Senior football in Moray is facing some dramatic changes next season with relegation from the lower tier of the SPFL being introduced – alongside promotion for Highland League sides.
For Moray’s only SPFL club that could be bad news, Elgin City having finished the 2013/14 campaign second bottom and knowing that another disastrous season could result in a return to their roots.
The new rules were introduced as part of the package that saw the former Scottish League merging with the Scottish Premier League. An integral part of that was a ‘pyramid system’ allowing senior clubs form the Lowland and Highland leagues a route into the SPFL.
The new pathway was not openly welcomed by many Highland League clubs, who have seen former league member Elgin City struggling to recruit locally-based players and facing a high cost for regular travel to away games as far afield as Annan.
However, Highland clubs did allow a rewriting of their constitution to allow the possible entry of relegated SPFL clubs from as far south as Dundee.
Clubs who could end up in the Highland League should things go badly for them in the forthcoming League 2 season would include Forfar, Brechin City, Arbroath and Montrose as well as Elgin City.
For a club to be promoted out of the Highland League would require them to meet the ‘bronze’ criteria set for SPFL membership – and only two currently posses that status, Wick Academy and Clach. Other clubs are now expected to work towards meeting the criteria, with Cove Rangers particular fans of the pyramid setup.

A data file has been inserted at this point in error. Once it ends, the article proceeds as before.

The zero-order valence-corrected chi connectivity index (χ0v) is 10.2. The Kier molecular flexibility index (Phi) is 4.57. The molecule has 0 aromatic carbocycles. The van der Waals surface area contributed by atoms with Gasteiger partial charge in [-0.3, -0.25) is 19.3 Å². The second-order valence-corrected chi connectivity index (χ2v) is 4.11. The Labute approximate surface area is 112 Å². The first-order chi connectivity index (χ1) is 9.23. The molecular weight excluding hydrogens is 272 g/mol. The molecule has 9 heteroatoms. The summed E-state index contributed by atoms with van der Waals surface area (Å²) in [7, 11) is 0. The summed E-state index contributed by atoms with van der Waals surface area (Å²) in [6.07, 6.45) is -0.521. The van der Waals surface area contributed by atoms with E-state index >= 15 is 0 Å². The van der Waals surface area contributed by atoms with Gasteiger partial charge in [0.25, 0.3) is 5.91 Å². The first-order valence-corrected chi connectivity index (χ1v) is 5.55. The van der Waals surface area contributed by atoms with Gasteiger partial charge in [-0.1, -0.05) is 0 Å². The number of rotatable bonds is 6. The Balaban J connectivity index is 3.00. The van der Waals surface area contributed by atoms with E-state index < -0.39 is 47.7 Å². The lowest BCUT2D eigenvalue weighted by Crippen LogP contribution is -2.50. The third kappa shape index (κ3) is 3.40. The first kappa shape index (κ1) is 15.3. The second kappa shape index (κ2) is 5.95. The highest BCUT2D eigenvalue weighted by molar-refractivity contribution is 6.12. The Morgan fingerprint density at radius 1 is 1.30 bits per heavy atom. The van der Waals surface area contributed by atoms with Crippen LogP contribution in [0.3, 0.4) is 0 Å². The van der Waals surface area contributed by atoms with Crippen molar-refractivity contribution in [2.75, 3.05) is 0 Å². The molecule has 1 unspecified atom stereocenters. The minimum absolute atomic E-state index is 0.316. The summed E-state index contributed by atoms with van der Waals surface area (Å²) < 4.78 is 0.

President of the Highland League, Finlay Noble, explained how the new system would work: “On January 31 each season, the clubs in contention must make an application to join the SPFL.
“Should their title challenge falter by March 31 the clubs would be permitted to withdraw their application.
“If a team won the league and did not meet the specific SPFL criteria, they would not be permitted to take part in the play-offs. Clach and Wick Academy are the only clubs in the league who currently hold the required bronze level standard.
“The requirements range from the quality of the floodlights to the provision of club doctors and physiotherapists.”
At the end of next season the Highland League champions would take on the Lowland League champions in a play-off for the right to play in a final promotion play-off against the side that finishes bottom of League 2.
Mr Noble added: “If in the future any of the Tayside junior clubs such as Lochee United or Broughty Athletic wanted to go down the route of getting full membership and club licensing they would also apply to come into the Highland League.”